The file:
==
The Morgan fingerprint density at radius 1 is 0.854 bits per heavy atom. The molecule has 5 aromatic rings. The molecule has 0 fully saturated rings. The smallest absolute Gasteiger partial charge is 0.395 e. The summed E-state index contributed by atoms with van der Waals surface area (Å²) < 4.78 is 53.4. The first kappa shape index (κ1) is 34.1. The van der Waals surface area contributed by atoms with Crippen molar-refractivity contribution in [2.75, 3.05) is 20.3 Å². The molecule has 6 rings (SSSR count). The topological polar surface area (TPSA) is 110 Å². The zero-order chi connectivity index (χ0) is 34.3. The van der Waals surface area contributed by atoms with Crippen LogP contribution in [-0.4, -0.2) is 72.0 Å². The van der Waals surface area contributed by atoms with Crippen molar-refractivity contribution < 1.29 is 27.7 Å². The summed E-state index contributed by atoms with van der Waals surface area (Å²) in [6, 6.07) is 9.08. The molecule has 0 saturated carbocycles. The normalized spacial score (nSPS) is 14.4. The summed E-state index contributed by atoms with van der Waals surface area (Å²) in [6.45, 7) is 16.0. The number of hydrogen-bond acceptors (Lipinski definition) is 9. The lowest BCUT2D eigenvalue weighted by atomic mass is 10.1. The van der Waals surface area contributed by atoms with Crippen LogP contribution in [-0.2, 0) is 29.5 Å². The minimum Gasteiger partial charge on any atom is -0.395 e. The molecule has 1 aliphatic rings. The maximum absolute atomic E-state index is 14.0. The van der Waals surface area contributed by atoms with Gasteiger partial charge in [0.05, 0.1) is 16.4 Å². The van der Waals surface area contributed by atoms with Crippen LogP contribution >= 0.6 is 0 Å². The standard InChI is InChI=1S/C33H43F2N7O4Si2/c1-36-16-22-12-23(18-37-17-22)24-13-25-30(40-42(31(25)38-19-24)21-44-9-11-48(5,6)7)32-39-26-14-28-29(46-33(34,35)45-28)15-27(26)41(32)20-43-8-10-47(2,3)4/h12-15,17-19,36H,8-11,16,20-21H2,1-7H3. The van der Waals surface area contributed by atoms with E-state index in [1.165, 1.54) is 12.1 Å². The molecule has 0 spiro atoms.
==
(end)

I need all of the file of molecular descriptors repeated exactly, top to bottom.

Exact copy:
The Morgan fingerprint density at radius 1 is 0.854 bits per heavy atom. The molecule has 5 aromatic rings. The molecule has 0 fully saturated rings. The smallest absolute Gasteiger partial charge is 0.395 e. The summed E-state index contributed by atoms with van der Waals surface area (Å²) < 4.78 is 53.4. The first kappa shape index (κ1) is 34.1. The van der Waals surface area contributed by atoms with Crippen molar-refractivity contribution in [2.75, 3.05) is 20.3 Å². The molecule has 6 rings (SSSR count). The topological polar surface area (TPSA) is 110 Å². The zero-order chi connectivity index (χ0) is 34.3. The van der Waals surface area contributed by atoms with Crippen LogP contribution in [-0.4, -0.2) is 72.0 Å². The van der Waals surface area contributed by atoms with Crippen molar-refractivity contribution < 1.29 is 27.7 Å². The summed E-state index contributed by atoms with van der Waals surface area (Å²) in [6, 6.07) is 9.08. The molecule has 0 saturated carbocycles. The normalized spacial score (nSPS) is 14.4. The summed E-state index contributed by atoms with van der Waals surface area (Å²) in [6.45, 7) is 16.0. The number of hydrogen-bond acceptors (Lipinski definition) is 9. The lowest BCUT2D eigenvalue weighted by atomic mass is 10.1. The van der Waals surface area contributed by atoms with Crippen LogP contribution in [-0.2, 0) is 29.5 Å². The minimum Gasteiger partial charge on any atom is -0.395 e. The molecule has 1 aliphatic rings. The maximum absolute atomic E-state index is 14.0. The van der Waals surface area contributed by atoms with Gasteiger partial charge in [0.05, 0.1) is 16.4 Å². The van der Waals surface area contributed by atoms with Crippen LogP contribution >= 0.6 is 0 Å². The standard InChI is InChI=1S/C33H43F2N7O4Si2/c1-36-16-22-12-23(18-37-17-22)24-13-25-30(40-42(31(25)38-19-24)21-44-9-11-48(5,6)7)32-39-26-14-28-29(46-33(34,35)45-28)15-27(26)41(32)20-43-8-10-47(2,3)4/h12-15,17-19,36H,8-11,16,20-21H2,1-7H3. The van der Waals surface area contributed by atoms with E-state index in [1.165, 1.54) is 12.1 Å². The molecule has 0 spiro atoms.